There are 3 Major Areas for ABAP Performance Tuning
- Select statements
- Internal table usage
- Database index
- Ensure that data is selected with primary key /secondary index support with the fields in the select statement’s WHERE clause in the same order as fields in the index
- Avoid negative WHERE clause (“NE”) because negative where clauses disable the index
- Avoid long selects within AT SELECTION-SCREEN event
Related: LOOP AT with WHERE Clause
Select Statements Where Clause Fields
- Select up to 1 rows when 'where' clause fields <> 'primary key fields‘
E.G. Select MATNR UPTO 1 rows from VBAP Where VBELN = ‘0001500080’
- Select single when 'where' clause fields = 'primary key fields'
E.G. Select single AUDAT VBTYP from VBAK Where VBELN = ‘0001500080’
Joined Select Statements
- Select with join instead of nested select statements, if the number of records to be fetched is more than 5. Ensure that the join fields are the keyed fields
- Limit tables in a join to three tables
Select Statements Contd..
- Select fields only instead of select *, when no. Of fields < 1/3rd of total fields in table or no. Of fields getting selected less than or equal to 16.
- Use SAP standards views for multiple table data selection
- Data should not be selected within loop .. Endloop statements. Instead use the select statement in join or for for all entries
- Select with where condition instead of checking them yourself with check-statements in transparent tables, else use the check statement in the pooled/cluster tables.
- For a buffered table, if a program does require the latest data from a table it is better to qualify the SELECT statement with ‘BYPASSING BUFFER’ specification
- Accesses to cluster type tables via non-key selection criteria should be avoided if possible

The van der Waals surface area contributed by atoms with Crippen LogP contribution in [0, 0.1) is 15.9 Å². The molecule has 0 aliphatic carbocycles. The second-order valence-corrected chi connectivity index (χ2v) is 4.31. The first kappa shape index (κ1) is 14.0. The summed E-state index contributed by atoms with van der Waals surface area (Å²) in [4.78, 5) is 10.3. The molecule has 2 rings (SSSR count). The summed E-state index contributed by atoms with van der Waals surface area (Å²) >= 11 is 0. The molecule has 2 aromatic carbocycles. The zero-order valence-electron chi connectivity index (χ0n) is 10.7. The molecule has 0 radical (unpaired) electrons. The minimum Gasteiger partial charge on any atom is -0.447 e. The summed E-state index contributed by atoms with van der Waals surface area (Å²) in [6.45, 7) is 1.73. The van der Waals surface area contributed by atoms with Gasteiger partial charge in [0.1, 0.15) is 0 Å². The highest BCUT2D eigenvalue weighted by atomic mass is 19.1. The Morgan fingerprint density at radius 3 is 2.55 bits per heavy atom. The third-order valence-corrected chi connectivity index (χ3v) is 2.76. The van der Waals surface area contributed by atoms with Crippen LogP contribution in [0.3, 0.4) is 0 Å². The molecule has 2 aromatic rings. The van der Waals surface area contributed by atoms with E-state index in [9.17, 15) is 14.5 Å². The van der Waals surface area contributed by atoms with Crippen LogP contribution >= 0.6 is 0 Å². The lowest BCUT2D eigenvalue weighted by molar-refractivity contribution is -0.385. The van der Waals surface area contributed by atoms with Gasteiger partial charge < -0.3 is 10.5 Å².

- Select using an aggregate function (SUM, MIN, MAX, COUNT) instead of computing the aggregates yourself
- Use select into table than select + append statement
Internal Table Usage
- Check whether the internal table has records in it before executing the validation checks and related processing steps for that internal table.
Example – before ‘for all entries in itab1’, ‘loop at itab1’
- It is more efficient to use the AT statements ( AT NEW, AT END OF, AT LAST ...) for summing and control breaks purpose. Avoid using ON CHANGE OF
- If using loop at WHERE statement never use internal tables events such as AT new inside the loop…Endloop
- All internal table reads with binary search only, after sorting it on the 'with key' fields
- To add data to an internal table and keep it sorted, use a READ with… BINARY SEARCH followed by an INSERT rather than using the APPEND statement followed by the SORT statement
E.G. Read table INT_table with key INT_table binary search.
If SY-SUBRC <> 0.
Insert INT_table index SY-TABIX.
- When deleting records from an internal table, if possible, WHERE should be used together with FROM...And/or to ... to enhance performance even more
E.G. Delete ITAB [from ...] [to ...] where …
- When nested loops, include a 'read table itab2 with key binary serach transporting no fields + 'loop at ' itab2 from sy-tabix + key fields not equal to exit check)
- Specify the sort fields explicitly in a sort statement
- Use 'if itab is initial' instead of 'describe table itab lines n + if n ge 0 …..')
- Key access to multiple lines use LOOP … WHERE which is faster than LOOP/CHECK. Performance can be further enhanced if the LOOP WHERE is combined with FROM i1 and/or TO i2
- For copying internal tables of same structure use TAB_DEST = TAB_SRC
- Avoid unnecessary moves by using the explicit workarea for internal table operations
- Internal tables of same structure can be compared in logical expressions just like other data objects. If tab1 = tab2. ... ENDIF
- Use DELETE itab WHERE, instead of LOOP AT itab WHERE … DELETE itab. Endloop
- The purpose of an index is to quicken the scanning process when searching for specific records in a table.